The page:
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Nightmare Abbey
Nightmare Abbey
Nightmare Abbey
is an 1818 novella by Thomas Love Peacock, and his third long work of fiction to be published. It was written in late March and June 1818, and published in London in November of the same year by T. Hookham Jr of Old Bond Street
Old Bond Street
and Baldwin, Craddock & Joy of Paternoster Row. The novella was lightly revised by the author in 1837 for republication in Volume 57 of Bentley's Standard Novels.Contents1 Plot summary 2 Characters 3 Major themes 4 Famous passages and quotations 5 Allusions and references in Nightmare Abbey 6 Literary significance & criticism 7 References 8 External linksPlot summary[edit] Nightmare Abbey
Nightmare Abbey
is a Gothic topical satire in which the author pokes light-hearted fun at the romantic movement in contemporary English literature, in particular its obsession with morbid subjects, misanthropy and transcendental philosophical systems
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Crotchet Castle
Crotchet Castle
Crotchet Castle
is the sixth novel by Thomas Love Peacock, first published in 1831.[1] As in his earlier novel Headlong Hall, Peacock assembles a group of eccentrics, each with a single monomaniacal obsession, and derives humour and social satire from their various interactions and conversations. The character who most closely approximates to the author's own voice is the Reverend Doctor Folliott,[2] a vigorous middle-aged clergyman with a love for ancient Greek language and literature, who is greatly suspicious of the reform slogan of the "March of Intellect", as well as anything done by the "learned friend" (his nickname for Lord Brougham).[3] There are two romantic courtships, between Mr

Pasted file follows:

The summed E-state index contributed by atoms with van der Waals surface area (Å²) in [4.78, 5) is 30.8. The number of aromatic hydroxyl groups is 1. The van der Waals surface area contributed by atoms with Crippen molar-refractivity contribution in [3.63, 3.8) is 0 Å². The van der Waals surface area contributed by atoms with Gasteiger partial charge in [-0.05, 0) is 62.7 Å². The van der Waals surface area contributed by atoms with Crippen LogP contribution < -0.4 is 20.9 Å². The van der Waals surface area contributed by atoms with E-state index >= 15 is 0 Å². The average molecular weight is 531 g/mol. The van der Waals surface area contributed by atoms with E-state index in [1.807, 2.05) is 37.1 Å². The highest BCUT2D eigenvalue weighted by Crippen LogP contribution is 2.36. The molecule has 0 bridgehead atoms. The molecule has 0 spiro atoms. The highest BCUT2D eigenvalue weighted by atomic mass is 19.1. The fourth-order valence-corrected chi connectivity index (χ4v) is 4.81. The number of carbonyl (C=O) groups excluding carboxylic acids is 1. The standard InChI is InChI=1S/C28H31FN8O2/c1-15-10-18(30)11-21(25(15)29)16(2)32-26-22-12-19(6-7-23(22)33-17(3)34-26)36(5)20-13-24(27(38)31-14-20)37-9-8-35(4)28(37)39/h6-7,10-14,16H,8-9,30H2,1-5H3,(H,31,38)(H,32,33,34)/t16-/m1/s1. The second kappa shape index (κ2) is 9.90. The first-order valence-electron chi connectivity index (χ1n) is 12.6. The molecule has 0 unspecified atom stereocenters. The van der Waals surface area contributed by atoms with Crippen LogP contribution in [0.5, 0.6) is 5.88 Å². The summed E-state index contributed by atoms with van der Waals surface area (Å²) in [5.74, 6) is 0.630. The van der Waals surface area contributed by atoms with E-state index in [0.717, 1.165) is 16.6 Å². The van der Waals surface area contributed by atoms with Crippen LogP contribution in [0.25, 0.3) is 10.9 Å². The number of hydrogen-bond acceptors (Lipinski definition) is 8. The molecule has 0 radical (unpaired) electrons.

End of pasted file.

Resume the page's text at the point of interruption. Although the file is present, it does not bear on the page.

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Thomas Love Peacock
Thomas Love Peacock
Thomas Love Peacock
(18 October 1785 – 23 January 1866) was an English novelist, poet, and official of the East India Company. He was a close friend of Percy Bysshe Shelley
Percy Bysshe Shelley
and they influenced each other's work. Peacock wrote satirical novels, each with the same basic setting: characters at a table discussing and criticising the philosophical opinions of the day.Contents1 Background and education 2 Early occupation and travelling 3 Friendship with Shelley 4 East India Company 5 Later life 6 Family 7 Works7.1 Novels 7.2 Verse 7.3 Essays 7.4 Plays 7.5 Unfinished tales and novels8 References 9 Sources 10 Bibliography10.1 Editions10.1.1 Correspondence10.2 Works of criticism11 External linksBackground and education[edit]The young T.L